For Microinsurance products, blockchain makes it possible for end users to purchase insurance coverage at any time based on their actual usage, inception and expiration, with accurate records that remove any potential disputes.

Parametric Insurance, which requires real-time data interface and exchange among different parties, is an efficient form of risk transfer, but it still has potential for further, cost improvement through blockchain implementation. The efficiency of data exchange can be improved, and smart contracts can further reduce human intervention in claim settlement, indemnity payment, etc., which reduces operating costs, and increases operating efficiency, leading to better customer satisfaction.

Blockchain has wider application scenarios for auto insurance products when combined with IoT. Be it a single-vehicle perspective, or complete fleets, the complete history of each vehicle can be stored in blocks, which can allow insurers to access accurate information on maintenance, accidents, vehicle parts conditions, history, and driving habits, facilitating accurate pricing.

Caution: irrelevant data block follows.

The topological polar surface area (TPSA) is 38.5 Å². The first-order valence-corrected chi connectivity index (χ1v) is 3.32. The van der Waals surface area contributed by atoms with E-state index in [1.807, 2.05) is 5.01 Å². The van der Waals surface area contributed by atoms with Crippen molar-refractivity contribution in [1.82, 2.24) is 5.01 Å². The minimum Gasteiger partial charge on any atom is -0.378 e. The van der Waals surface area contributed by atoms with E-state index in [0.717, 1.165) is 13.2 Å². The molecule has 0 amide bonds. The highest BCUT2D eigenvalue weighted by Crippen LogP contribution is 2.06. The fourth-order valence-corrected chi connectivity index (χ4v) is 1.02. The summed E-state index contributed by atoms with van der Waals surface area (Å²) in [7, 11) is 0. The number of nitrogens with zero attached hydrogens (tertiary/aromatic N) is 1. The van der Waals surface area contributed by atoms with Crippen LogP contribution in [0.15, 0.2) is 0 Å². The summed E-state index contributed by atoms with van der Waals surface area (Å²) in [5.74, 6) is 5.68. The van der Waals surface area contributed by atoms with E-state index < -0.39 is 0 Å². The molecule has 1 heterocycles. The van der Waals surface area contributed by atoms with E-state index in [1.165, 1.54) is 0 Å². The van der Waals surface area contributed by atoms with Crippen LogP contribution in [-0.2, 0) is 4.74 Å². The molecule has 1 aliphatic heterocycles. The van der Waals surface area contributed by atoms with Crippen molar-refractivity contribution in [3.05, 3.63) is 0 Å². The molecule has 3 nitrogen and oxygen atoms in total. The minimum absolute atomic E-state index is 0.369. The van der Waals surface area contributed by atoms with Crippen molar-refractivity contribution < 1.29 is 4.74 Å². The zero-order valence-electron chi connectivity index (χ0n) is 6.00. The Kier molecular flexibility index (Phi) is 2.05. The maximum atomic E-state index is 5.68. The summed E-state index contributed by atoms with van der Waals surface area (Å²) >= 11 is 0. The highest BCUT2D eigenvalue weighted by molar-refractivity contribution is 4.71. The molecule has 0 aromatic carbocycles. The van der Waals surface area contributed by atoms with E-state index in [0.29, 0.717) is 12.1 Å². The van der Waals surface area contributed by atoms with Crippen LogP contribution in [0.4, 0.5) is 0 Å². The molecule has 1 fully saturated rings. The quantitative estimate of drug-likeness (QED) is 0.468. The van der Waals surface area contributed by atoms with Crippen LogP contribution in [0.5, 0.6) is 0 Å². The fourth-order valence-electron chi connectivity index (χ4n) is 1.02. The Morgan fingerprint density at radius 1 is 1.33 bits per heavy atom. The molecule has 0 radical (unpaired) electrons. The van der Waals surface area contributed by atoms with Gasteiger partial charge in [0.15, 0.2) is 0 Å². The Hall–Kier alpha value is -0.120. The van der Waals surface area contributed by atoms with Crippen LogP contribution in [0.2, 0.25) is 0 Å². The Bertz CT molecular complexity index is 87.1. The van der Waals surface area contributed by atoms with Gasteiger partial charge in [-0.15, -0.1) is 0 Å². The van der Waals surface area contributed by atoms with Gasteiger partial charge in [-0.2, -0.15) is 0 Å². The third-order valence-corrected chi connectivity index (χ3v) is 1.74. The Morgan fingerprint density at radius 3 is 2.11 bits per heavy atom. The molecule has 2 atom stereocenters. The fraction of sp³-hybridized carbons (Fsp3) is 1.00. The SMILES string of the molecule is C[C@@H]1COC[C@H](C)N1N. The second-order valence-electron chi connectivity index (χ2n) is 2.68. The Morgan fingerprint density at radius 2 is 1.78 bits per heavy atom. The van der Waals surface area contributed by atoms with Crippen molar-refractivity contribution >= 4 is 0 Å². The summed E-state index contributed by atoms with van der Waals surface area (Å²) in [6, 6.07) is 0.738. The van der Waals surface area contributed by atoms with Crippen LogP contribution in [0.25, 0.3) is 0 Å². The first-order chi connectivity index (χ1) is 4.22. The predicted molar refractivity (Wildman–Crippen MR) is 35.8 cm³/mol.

BCG Analysis

The insurer also benefits from such dedicated information availability, as it simplifies the claims process and improves the efficiency of claim settlement. Blockchain and IoT can drastically lower big data acquisition barriers, which can benefits small and medium-sized carriers, by giving impetus to development of new products.

A smart contract can be linked to sensors on a vehicle that automatically alert insurers when a crash event occurs. The smart contract can summon medical & assistance services, launch the insurance claims process, and append police reports and crash photos as they comes in. All of this can facilitate faster claims processing with minimal human intervention.